Zoomy is the new name for a simple stack that enables an attractive magnification effect for RapidWeaver images. Magnification can take place on mouseover, grab, or click. There are also a couple of other settings built in to change aspects such as the zoom amount, animation speed and mouse cursor.
Zoomy will work either with images you drag and drop into RapidWeaver or images stored in a warehouse location. Compatibility is offered with all major web browsers. And Zoomy is responsive.
Image source allows you to add either Dragged and Dropped Images, or Warehoused Images.
Mouse Cursor gives you the option of seven different cursor styles.
Zoom Trigger has the options Click, Grab, Mousover, or Toggle – Grab is my favourite.
Duration sets the fadeout time once the cursor leaves the image.
Magnification is a percentage of the original size for the enlargement.
Looking for further settings? You'll be hard pressed to find any, the above are all that's needed.
Zoomy is a neat little stack that does exactly as it says on the tin and has the advantage of being both responsive and free.
SVG is an XML-based vector image format for two-dimensional graphics with support for interactivity and animation. The SVG specification is an open standard developed by the World Wide Web Consortium (W3C) since 1999.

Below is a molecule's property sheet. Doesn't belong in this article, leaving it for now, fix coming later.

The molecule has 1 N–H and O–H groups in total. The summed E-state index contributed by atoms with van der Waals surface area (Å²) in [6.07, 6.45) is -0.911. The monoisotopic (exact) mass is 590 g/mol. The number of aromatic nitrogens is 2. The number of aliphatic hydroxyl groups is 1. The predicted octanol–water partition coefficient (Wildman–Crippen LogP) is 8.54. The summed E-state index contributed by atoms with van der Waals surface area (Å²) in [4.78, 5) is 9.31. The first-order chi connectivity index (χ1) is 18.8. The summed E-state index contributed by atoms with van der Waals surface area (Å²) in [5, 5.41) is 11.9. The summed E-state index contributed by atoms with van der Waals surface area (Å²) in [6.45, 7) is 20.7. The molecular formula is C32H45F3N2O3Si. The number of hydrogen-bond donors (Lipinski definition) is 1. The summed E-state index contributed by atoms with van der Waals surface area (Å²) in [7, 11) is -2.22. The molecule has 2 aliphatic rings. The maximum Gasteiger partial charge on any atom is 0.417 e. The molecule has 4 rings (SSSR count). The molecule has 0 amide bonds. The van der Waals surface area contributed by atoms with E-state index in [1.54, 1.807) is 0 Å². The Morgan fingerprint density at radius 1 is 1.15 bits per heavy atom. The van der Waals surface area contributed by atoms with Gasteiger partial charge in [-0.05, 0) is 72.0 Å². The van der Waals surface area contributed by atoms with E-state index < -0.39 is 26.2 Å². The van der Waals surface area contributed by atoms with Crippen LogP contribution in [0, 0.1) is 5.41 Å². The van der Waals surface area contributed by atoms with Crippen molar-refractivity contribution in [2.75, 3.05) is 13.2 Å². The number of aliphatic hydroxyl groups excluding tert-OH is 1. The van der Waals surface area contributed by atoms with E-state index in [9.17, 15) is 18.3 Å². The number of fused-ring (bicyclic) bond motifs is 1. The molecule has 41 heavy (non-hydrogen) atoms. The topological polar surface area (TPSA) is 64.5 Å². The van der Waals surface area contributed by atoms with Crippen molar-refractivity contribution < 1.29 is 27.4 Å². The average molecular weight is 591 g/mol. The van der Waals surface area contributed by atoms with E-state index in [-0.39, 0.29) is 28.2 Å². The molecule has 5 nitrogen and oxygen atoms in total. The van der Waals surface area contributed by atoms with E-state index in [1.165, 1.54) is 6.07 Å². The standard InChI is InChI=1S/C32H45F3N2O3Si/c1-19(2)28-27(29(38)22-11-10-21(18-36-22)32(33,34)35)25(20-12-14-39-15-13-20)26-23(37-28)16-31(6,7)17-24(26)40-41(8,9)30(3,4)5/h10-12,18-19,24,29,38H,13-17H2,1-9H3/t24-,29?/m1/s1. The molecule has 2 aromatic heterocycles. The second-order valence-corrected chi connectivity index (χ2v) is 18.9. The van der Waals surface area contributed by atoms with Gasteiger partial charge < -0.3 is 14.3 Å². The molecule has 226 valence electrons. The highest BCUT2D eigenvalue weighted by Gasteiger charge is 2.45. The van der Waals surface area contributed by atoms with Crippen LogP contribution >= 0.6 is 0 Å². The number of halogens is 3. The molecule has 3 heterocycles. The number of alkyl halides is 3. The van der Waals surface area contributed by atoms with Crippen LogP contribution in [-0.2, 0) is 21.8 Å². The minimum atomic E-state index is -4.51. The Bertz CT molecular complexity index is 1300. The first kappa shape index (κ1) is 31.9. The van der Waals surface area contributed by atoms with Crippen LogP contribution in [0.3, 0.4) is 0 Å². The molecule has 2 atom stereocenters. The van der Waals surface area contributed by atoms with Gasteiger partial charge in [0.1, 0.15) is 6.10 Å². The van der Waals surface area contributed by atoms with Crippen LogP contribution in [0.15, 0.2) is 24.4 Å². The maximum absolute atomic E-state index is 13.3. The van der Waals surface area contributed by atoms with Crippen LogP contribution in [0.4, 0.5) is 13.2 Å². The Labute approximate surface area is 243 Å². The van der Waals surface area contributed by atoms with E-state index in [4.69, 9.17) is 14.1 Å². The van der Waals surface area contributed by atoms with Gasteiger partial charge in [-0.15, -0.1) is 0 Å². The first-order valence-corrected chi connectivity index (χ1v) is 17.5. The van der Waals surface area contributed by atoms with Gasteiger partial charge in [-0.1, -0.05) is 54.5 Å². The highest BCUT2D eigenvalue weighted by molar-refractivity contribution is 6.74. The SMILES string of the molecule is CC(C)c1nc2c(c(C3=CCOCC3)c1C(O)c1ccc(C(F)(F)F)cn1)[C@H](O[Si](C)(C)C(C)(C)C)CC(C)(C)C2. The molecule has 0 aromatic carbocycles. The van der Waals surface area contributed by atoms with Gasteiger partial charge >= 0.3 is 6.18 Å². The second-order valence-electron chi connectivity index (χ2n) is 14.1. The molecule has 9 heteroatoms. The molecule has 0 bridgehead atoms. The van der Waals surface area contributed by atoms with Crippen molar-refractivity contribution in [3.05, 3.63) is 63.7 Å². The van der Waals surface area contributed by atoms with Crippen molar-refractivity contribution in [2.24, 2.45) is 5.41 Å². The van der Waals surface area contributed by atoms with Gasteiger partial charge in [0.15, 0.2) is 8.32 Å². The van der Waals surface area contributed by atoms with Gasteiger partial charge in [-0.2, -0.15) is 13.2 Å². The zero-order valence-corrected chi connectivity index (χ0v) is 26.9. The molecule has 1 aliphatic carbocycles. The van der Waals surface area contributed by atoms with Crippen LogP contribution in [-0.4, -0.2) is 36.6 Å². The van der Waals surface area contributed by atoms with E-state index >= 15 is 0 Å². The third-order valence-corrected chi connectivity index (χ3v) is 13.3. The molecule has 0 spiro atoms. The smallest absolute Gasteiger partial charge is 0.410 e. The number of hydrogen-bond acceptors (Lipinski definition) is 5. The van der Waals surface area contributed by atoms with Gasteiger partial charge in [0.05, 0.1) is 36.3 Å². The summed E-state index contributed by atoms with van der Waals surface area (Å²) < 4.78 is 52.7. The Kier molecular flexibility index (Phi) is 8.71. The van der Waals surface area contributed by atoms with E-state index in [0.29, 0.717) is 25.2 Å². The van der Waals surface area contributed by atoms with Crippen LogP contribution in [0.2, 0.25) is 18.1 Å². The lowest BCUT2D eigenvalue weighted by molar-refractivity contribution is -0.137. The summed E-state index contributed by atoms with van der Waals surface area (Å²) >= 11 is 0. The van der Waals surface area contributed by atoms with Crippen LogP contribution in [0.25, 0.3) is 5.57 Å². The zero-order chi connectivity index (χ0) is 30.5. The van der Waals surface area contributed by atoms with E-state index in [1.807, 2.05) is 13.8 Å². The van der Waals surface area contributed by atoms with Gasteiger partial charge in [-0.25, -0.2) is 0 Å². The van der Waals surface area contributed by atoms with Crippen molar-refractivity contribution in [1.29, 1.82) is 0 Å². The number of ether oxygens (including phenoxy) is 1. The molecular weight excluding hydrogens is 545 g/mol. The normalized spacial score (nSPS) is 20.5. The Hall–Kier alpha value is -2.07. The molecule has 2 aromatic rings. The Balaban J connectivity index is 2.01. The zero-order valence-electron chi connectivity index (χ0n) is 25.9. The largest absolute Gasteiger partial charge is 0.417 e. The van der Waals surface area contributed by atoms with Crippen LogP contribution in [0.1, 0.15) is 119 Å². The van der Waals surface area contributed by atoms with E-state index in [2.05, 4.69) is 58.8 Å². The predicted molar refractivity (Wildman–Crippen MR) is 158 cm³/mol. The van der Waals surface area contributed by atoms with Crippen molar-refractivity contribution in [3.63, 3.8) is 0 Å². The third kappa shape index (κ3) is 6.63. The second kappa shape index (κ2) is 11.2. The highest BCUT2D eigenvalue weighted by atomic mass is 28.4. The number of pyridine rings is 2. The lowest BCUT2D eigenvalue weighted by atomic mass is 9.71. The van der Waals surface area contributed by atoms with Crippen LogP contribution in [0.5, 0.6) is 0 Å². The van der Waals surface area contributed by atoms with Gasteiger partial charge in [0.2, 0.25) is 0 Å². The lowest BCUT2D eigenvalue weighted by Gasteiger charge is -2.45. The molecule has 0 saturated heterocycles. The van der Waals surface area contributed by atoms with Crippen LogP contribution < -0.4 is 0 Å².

SVG images and their behaviors are defined in XML text files. This means that they can be searched, indexed, scripted, and compressed. As XML files, SVG images can be created and edited with any text editor, as well as with drawing software.
All major modern web browsers—including Mozilla Firefox, Internet Explorer, Google Chrome, Opera, Safari, and Microsoft Edge—have SVG rendering support.
The emphasis here lies on "Modern". IE8 and Android 2.3 have problems with SVG, but there are workarounds.
So why am I writing this article?
I've been using SVG images in conjunction with RapidWeaver for many years. There are a number stacks that will allow you to add SVG warehoused files (via 'Resources) to a project and I've probably used all of them at some time or other. (Graphic Stack from S4S is the ideal free option, if you're not using Foundation)
However, I've recently hit upon problems when using BWD's Sections Pro and Sections Box. I must emphasise from the beginning that the problem does not lie with BWD, but the way that SVGs are exported by default.